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9 questions and answers on chrysotile and health

  • Question 4

    Asbestos in the workplace: Can asbestos be handled without undue risk to the workers? What is the risk to workers handling chrysotile asbestos at today's controlled exposure levels?


    Lung fibrosis, lung cancer and mesothelioma have been definitely correlated with exposure to airborne respirable fibres of asbestos. This correlation has been ascertained for both intensity (dose) and duration of exposure. The correlation is especially strong for mesothelioma and exposure to the amphibole varieties of asbestos.

    With regard to intensity (or exposure levels) of exposure, this aspect has been examined more recently, especially with regard to the very low exposure levels to chrysotile only.

    Results of recently reported cohorts surveys, where the health experience at very low exposure levels to chrysotile only was examined, support the following statements:

    1. There are low levels of exposure to chrysotile asbestos in the workplace, where no excess morbidity (disease) and mortality have been detected.
    2. There is no undue risk to workers handling chrysotile asbestos, at today's controlled exposure levels (~ 1 f/cc).

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    References for Question 4:

    Berry G, and Newhouse ML (1983). British Journal of Industrial Medicine 40(1):1-7

    A mortality (1942-1980) study carried out in a factory producing friction materials, using almost exclusively chrysotile. Compared with national death rates, there were no detectable excess deaths due to lung cancer, gastrointestinal cancer, or other cancers. The exposure levels were low, with only 5% of men accumulating 100 fibre-years/ml. The authors state: "The experience at this factory over a 40-year period showed that chrysotile asbestos was processed with no detectable excess mortality".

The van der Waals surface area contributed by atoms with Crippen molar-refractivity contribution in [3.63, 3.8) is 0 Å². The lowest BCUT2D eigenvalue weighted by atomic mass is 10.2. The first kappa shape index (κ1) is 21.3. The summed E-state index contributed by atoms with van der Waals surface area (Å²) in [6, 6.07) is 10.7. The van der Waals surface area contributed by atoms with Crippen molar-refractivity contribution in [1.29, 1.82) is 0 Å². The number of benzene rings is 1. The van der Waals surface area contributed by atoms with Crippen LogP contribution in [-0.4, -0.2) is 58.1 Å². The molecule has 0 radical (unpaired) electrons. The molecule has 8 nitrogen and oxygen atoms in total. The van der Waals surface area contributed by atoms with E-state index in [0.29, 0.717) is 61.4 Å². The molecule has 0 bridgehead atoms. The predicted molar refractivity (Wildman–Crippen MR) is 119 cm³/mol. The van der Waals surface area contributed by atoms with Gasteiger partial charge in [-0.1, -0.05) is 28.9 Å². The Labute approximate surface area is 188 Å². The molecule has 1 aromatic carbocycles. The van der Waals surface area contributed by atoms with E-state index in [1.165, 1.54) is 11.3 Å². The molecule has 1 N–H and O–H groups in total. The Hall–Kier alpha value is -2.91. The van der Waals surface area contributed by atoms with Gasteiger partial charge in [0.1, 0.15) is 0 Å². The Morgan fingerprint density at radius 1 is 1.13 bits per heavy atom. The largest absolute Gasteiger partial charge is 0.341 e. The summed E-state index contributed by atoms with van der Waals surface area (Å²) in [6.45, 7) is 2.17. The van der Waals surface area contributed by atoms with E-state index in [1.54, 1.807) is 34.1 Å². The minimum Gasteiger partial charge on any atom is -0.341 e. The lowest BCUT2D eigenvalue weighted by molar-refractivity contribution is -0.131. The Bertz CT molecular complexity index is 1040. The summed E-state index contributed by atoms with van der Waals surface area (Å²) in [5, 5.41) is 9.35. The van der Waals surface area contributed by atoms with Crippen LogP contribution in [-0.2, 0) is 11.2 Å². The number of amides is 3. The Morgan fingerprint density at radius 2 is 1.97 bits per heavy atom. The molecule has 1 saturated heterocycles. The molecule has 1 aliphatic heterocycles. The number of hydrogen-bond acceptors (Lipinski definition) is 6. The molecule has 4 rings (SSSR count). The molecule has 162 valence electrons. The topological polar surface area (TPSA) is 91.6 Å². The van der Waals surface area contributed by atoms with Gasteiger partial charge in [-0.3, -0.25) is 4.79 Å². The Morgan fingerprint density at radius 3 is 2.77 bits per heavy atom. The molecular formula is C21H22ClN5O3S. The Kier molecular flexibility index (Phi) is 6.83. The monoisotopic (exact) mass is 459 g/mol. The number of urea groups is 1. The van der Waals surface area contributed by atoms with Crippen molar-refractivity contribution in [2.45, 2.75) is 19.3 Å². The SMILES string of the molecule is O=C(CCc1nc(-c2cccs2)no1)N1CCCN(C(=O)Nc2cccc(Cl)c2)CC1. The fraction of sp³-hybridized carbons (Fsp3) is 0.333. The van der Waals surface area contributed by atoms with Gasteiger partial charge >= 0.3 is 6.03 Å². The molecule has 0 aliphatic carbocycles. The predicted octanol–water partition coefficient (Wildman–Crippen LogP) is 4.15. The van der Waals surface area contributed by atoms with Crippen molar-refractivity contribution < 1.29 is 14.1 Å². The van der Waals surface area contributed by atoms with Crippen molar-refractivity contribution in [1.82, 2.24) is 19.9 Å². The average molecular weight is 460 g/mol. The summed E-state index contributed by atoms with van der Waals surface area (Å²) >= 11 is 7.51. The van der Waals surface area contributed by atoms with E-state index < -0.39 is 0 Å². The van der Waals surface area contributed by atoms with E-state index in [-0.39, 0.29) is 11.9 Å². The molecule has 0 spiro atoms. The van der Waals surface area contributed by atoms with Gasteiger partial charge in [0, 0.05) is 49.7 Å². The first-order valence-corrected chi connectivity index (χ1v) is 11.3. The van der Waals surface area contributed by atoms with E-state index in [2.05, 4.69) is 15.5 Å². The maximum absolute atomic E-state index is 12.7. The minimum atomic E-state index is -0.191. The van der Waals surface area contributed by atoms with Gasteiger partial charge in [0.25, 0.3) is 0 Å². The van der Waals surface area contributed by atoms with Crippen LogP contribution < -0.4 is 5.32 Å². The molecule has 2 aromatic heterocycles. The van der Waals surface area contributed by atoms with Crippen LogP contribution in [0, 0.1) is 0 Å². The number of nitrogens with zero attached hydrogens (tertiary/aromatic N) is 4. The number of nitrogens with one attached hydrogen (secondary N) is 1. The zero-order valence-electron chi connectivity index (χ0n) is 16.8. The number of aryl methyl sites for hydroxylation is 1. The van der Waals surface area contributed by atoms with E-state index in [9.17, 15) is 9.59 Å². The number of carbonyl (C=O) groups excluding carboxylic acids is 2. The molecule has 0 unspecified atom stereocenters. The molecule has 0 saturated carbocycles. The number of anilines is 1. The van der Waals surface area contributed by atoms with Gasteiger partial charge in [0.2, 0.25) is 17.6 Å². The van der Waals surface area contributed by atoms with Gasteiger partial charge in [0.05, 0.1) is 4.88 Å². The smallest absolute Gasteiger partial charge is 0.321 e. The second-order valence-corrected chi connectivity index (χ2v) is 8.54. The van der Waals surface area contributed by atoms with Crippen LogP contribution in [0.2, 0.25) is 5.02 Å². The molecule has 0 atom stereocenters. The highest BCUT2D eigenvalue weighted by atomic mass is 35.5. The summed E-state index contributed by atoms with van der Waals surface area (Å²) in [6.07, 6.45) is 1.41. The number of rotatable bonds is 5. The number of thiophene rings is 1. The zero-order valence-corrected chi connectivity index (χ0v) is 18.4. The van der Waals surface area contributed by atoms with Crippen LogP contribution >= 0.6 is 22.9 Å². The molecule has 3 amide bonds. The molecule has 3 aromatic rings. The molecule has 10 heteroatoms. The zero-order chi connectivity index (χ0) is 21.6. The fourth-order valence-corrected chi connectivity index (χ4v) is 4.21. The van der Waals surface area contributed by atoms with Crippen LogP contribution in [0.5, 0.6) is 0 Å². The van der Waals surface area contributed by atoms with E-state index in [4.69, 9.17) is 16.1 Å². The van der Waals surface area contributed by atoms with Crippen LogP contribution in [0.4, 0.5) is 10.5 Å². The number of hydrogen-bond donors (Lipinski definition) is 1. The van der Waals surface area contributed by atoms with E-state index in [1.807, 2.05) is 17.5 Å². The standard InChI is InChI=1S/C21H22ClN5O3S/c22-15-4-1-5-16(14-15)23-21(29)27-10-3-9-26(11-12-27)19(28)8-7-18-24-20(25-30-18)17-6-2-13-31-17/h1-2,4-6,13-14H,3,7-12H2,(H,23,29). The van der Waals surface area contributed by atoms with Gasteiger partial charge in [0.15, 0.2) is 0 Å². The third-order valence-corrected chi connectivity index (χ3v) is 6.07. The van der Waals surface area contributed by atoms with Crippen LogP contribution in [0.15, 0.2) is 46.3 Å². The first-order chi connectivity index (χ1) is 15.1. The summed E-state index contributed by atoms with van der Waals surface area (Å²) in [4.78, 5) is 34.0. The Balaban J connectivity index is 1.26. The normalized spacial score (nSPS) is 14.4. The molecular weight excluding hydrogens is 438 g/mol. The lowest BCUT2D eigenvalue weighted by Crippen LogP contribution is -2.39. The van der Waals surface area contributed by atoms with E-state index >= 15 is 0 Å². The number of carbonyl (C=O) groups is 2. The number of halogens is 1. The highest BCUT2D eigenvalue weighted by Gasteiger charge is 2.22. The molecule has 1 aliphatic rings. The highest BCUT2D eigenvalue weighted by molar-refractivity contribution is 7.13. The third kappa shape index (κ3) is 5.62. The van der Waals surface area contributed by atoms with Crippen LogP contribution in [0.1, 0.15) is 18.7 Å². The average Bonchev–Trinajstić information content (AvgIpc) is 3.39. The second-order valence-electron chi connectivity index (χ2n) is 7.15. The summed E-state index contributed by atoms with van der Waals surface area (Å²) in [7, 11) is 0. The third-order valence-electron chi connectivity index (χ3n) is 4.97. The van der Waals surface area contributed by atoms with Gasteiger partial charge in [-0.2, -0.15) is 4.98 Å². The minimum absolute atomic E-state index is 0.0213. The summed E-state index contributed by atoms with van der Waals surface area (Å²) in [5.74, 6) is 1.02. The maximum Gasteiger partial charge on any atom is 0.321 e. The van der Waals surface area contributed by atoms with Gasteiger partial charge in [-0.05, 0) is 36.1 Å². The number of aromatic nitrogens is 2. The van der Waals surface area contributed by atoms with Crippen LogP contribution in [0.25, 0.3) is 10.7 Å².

Newhouse ML, and Sullivan KR (1989). British Journal of Industrial Medicine 46(3):176-179.

    The 1983 study (referred to above), has been extended by seven years. The authors confirm that there was no excess of deaths from lung cancer or other asbestos related tumours, or from chronic respiratory disease. After 1950, hygienic control was progressively improved at this factory, and from 1970, levels of asbestos have not exceeded 0.5-1.0 f/ml. The authors conclude: "It is concluded that with good environmental control, chrysotile asbestos may be used in manufacture without causing excess mortality".

    Thomas HF, Benjamin IT, Elwood PC, and Sweetnam PM (1982). British Journal of Industrial Medicine 39(3):273-276.

    In an asbestos-cement factory using chrysotile only, 1,970 workers were traced, and their mortality experience was examined. There was no appreciably raised standardized mortality ration (SMR) for the causes of death investigated, including all causes, all neoplasms, cancer of the lung and pleura, and cancers of the gastrointestinal tract. The authors indicate: "Thus the general results of this mortality survey suggest that the population of the chrysotile asbestos-cement factory studied are not at any excess risk in terms of total mortality, all cancer mortality, cancers of the lung and the bronchus, or gastrointestinal cancers".

    McDonald JC, Liddell DK, Dufresne A, and McDonald AD (1993). British Journal of Industrial Medicine 50:1073-1081.

    This study is undoubtedly the largest cohort of asbestos workers ever studied and followed for the longest period is that of the miners and millers of the chrysotile mines in Québec. The cohort, which was established in 1966, comprises some 11,000 workers born between 1891-1920 and has been followed ever since. Optimal use was made of all available dust measurements to evaluate for each cohort member his exposure in terms of duration, intensity and timing. Findings on mortality have been published on five occasions, and the most recent report provides an update of the results of analysis of mortality for the period 1976-1988 inclusive. One of the central findings of this update is that over several narrow categories of exposure up to 300 mpcf.y, the SMRs for lung cancer fluctuated around unity, with no evidence of trend and increased steeply above that exposure level. Still more recently, the same authors confirmed their original findings with a mortality update up to 1992: Liddell FDK, McDonald AD and McDonald JC. Ann. Occup. Hyg. 41:13-35 (1997).

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